Friday 2 July 2021

Disgaea 6: Defiance of Destiny Review (Switch)

Just when you think you’ve cleared your Switch backlog here comes the next version of the everlasting time sink that is Disgaea. It’s pause for thought that someone out there may have spent a large portion of their waking life playing Disgaea games. 1, 4 and 5 are already available just on the Switch and multiple versions of all the games span all the way back to the series debut in 2003 on the PS2. It’s a testament to the quality of the series that such a niche genre has had consistent Western releases for so long. And we’ve played all of them.

This time the story focuses on a lowly but arrogant zombie named Zed who’s realm and way of life is threatened by an unnamed God of Destruction. However, Zed has the unique ability of Super Reincarnation which means not only that he cannot permanently die, but also that each time he does he comes back to life stronger. Naturally, Zed sets out across the Netherworld to defeat the menace and win the day. As stories go we found it to be solid but perhaps not as weirdly humorous as some of other games. (But then how can you beat a vampire that shouts SARDINES! As Prinny’s charge into battle).

It’s an intimidating series, but Disgaea 6 is the first game in the long running franchise to put in real allowances for newcomers with numerous things now in place to try and placate the ‘grind’. It’s impossible to go through every system without effectively creating a hundred point list but some of the more obvious thing include – experience being able to be shared with non-fighting characters, an adjustable cheat menu, auto-battling and game speed-up systems. But don’t let this put you hardcore Disgaea fans off because these new systems have actually been built into the makeup of the game with level caps being raised to 99999999 and the Dark Assembly and other options available to add twists onto just about everything.

The auto-battle system can also become like a meta game in itself. Much like games like Final Fantasy 12 you can programme your team with all sorts of detailed instructions meaning taking the time to properly prep your team will likely become an obsession for many players before they try and beat the levels from a more managerial setting.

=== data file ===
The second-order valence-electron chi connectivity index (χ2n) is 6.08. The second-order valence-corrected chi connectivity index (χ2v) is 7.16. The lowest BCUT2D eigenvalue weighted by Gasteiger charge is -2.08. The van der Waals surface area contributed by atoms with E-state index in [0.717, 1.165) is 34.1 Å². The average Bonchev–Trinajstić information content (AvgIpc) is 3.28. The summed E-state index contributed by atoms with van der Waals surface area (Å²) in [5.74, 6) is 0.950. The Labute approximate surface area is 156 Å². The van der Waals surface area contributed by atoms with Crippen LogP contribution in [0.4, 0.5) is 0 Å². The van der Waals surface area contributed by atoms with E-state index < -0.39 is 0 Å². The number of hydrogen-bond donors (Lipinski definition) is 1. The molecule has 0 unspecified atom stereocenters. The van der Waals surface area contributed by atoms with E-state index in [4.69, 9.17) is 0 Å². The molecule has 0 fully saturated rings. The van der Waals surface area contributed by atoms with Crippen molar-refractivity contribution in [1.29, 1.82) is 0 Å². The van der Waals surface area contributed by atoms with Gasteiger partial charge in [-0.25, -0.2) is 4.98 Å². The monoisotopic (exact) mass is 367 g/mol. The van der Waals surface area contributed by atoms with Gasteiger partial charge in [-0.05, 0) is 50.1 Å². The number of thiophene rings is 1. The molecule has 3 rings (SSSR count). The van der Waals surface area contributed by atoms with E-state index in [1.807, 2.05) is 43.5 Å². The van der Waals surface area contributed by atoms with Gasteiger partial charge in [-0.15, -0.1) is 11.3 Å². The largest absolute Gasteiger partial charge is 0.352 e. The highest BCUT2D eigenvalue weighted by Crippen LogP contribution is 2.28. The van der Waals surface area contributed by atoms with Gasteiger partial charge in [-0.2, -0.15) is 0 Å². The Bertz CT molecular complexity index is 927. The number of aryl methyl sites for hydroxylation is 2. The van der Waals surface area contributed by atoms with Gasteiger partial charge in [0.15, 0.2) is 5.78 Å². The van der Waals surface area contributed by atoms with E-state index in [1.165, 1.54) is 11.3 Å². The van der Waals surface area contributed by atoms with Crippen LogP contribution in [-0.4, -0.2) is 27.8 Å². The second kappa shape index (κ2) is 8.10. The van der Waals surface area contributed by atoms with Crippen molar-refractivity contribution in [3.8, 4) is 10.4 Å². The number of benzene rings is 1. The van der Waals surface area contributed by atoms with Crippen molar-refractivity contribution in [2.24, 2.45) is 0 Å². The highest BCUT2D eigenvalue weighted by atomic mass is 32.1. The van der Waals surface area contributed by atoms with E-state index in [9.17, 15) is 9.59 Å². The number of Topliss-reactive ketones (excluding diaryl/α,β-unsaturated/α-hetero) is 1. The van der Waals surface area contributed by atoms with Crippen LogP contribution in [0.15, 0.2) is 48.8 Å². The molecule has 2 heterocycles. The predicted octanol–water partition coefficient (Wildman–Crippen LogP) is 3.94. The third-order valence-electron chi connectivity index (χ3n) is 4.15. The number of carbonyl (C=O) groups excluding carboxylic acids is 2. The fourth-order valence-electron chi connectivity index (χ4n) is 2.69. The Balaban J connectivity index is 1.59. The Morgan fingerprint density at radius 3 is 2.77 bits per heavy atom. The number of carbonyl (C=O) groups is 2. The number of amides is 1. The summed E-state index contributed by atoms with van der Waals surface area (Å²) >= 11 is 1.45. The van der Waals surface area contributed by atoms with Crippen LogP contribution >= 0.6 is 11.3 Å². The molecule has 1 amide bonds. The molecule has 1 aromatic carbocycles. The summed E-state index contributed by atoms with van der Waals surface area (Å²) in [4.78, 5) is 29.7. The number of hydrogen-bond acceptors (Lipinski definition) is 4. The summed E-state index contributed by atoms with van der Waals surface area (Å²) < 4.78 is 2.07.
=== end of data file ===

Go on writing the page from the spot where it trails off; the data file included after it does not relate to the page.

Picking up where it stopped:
The wealth of systems we have come to expect from Disgaea are all still here. So the lifting, geo symbols, team system, teams attacks and character creation systems remain. It looks like the occasionally seen system that allows monsters to be turned into weapons is absent though. The particular gimmick of this game (aside, from the speed up systems), is that of mounted units and large monsters. Mounted units have greater movement and combat reach and the oversized monsters are incredibly strong and can attack multiple panels at once. It’s an interesting dynamic to add to levels which can often feel condensed and cramped and certainly adds another level of both attacking and defensive strategy.

So far so good, but the problem is we really struggled to engage with Disgaea 6. It just seems a little off in places and it’s hard to really identify why. The most obvious aspect is perhaps the new 3D look of the game. We’ve always had an issue with the colours being used in Disgaea (geo panels especially), but the added detail to levels seem to serve to make them cluttered and it’s really difficult to see colour dependant objects on the map. At times we were even struggling to find the cursor. Non-colour-blind gamers out there may well feel differently about this of course. To us it just looks a bit too busy.

The other thing that stands out a bit is how strangely the characters move - especially in the base area. It just looks really odd. It’s like frames of animation are missing and when you jump it feels like Zed has no weight to him. The base area is also incredibly cramped together which obviously means less wandering around but also less grandeur and opportunity for flourishes in what should be your super evil lair. Again, it’s not a big thing but it just didn’t feel quite how Disgaea should.

Overall, the mechanics of Disgaea 6 are as strong as ever and all of the new additions are both welcome and integrated brilliantly. The story and overall visual design may not be quite as inspired or anarchically crazy as before but that is somewhat of a minor point. If you like Disgaea then here’s another time sink for you and if you’ve never played it before then this is a great place to start. Just because it’s not our favourite Disgaea ever (SARDINES!), doesn’t mean it’s still not better than almost every other strategy RPG out there. You’ve finished the other three Disgaea games on the Switch now anyway right D00D?

Overall 8/10

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